Commercial Real Estate Continues to Support Canadian Housing
Just a few weeks ago we talked on this blog about commercial mortgages in Canada, and how they were helping to pour billions of dollars into the economy through taxes and revenues. Now, new stats have been published that continue to show just how well commercial real estate is doing in Canada.
The stats come from the Re/Max Commercial Investor Report that was released this week; and they show that not only did commercial real estate do well in Canada last year, but that the boom is expected to continue through 2013.
The report focused on nine major Canadian cities – Greater Vancouver, Calgary, Edmonton, Regina, Winnipeg, London, Greater Toronto, Ottawa, and Halifax-Dartmouth. Unfortunately, while the report does state that commercial real estate has been doing well across Canada, it gives no actual stats or figures to back that up. It does give several reasons for the boom though.
“Given the appetite for tangible investments with long-term revenue streams and potential for appreciation, commercial real estate has been gaining favour and is expected to be a top-performer well into the new year,” said Re/Max representative, Elton Ash. “Despite the enthusiasm, demand is unlikely to be satisfied while those same benefits are prompting owners/landlords to hold on to their properties, especially with the prospect of capital gains taxes down the road. It’s a push-pull situation, yet buyers are forging ahead, hoping to ride the wave of year-over-year double digit equity gains a little while longer.”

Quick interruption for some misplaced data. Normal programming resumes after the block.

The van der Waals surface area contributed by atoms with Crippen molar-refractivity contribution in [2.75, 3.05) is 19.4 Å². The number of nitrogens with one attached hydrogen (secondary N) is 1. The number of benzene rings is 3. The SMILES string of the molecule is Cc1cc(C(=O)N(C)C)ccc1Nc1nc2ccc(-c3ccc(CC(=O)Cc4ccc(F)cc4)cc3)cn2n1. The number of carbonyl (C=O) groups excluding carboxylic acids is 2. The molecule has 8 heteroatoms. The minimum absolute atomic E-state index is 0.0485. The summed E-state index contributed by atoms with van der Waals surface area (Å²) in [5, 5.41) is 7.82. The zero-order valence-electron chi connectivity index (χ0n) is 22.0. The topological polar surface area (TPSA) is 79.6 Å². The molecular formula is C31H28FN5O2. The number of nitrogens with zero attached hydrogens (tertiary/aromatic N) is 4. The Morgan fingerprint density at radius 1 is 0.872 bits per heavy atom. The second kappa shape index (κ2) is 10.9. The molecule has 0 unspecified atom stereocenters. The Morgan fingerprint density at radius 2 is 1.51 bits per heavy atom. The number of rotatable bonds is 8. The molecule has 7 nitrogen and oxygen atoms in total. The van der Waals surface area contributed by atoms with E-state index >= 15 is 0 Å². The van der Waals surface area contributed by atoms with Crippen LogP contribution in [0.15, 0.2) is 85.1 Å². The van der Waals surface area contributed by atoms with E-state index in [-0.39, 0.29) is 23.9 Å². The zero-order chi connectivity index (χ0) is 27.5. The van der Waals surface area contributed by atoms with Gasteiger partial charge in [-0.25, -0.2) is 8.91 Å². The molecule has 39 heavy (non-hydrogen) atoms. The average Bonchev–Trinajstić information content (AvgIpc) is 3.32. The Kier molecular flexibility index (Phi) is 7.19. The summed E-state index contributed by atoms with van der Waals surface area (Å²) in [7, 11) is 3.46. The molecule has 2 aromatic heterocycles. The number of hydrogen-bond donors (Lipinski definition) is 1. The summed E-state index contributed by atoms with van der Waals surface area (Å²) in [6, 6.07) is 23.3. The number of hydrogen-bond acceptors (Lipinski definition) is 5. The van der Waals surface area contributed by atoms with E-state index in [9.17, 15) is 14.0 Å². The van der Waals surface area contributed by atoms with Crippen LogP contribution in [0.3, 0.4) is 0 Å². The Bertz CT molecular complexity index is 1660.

Yes, it’s investors that are flooding this commercial market, and there are a lot of them. So many in fact, that there’s a virtual waiting line of interested folks waiting to scoop up commercial properties; but often those properties never even make it to market before being purchased.
Immigration, in-migration, and foreign investors are all being contributed for the commercial buying spree, and they’re all needed. This influx of real estate activity is helping to support many of Canada’s hottest, and most worrisome, markets such as Toronto and Vancouver.
Gurinder Sandhu, Executive Vice President and Regional Director of Re/Max Ontario-Atlantic Canada says, “Canada’s commercial market has quickly shaken off the signs of recessionary sluggishness and roared back to life, with 2012 building on impressive gains reported in 2011. Today’s low interest rate environment, combined with lacklustre returns on GICs and volatility in the stock market, have renewed demand for commercial real estate at a time when sellers/landlords are holding onto their investments. With little product available in the market, upward pressure on pricing is expected to continue for the remainder of the year and into 2013.”
That’s indeed true. Sandhu continued on to say that with declining pension funds, people are also looking for other ways to “build their nest egg,” and so they’re “considering mainstream alternatives like commercial real estate.”
The shortage of inventory, and the influx of buyers on the market, are evidenced by the fact that many commercial properties in the cities that were studied had multiple bids on them. And a shortage of bidding wars in the residential market, more of these commercial deals are just what’s needed to help support the Canadian housing market.